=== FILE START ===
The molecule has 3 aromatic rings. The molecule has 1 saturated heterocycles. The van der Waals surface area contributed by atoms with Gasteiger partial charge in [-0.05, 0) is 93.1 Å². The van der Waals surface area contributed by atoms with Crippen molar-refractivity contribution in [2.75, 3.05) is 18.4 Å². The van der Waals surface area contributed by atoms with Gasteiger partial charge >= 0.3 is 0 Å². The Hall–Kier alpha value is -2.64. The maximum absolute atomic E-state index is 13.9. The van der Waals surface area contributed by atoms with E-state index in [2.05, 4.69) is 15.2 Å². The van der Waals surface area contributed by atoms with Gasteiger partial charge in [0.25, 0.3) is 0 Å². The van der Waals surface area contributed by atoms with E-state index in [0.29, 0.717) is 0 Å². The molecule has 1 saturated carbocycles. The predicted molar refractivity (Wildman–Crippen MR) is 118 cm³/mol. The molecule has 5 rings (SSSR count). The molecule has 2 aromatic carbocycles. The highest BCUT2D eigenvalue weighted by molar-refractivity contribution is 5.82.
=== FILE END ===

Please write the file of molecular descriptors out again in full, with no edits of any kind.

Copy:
The molecule has 3 aromatic rings. The molecule has 1 saturated heterocycles. The van der Waals surface area contributed by atoms with Gasteiger partial charge in [-0.05, 0) is 93.1 Å². The van der Waals surface area contributed by atoms with Crippen molar-refractivity contribution in [2.75, 3.05) is 18.4 Å². The van der Waals surface area contributed by atoms with Gasteiger partial charge >= 0.3 is 0 Å². The Hall–Kier alpha value is -2.64. The maximum absolute atomic E-state index is 13.9. The van der Waals surface area contributed by atoms with E-state index in [2.05, 4.69) is 15.2 Å². The van der Waals surface area contributed by atoms with Gasteiger partial charge in [0.25, 0.3) is 0 Å². The van der Waals surface area contributed by atoms with E-state index in [0.29, 0.717) is 0 Å². The molecule has 1 saturated carbocycles. The predicted molar refractivity (Wildman–Crippen MR) is 118 cm³/mol. The molecule has 5 rings (SSSR count). The molecule has 2 aromatic carbocycles. The highest BCUT2D eigenvalue weighted by molar-refractivity contribution is 5.82.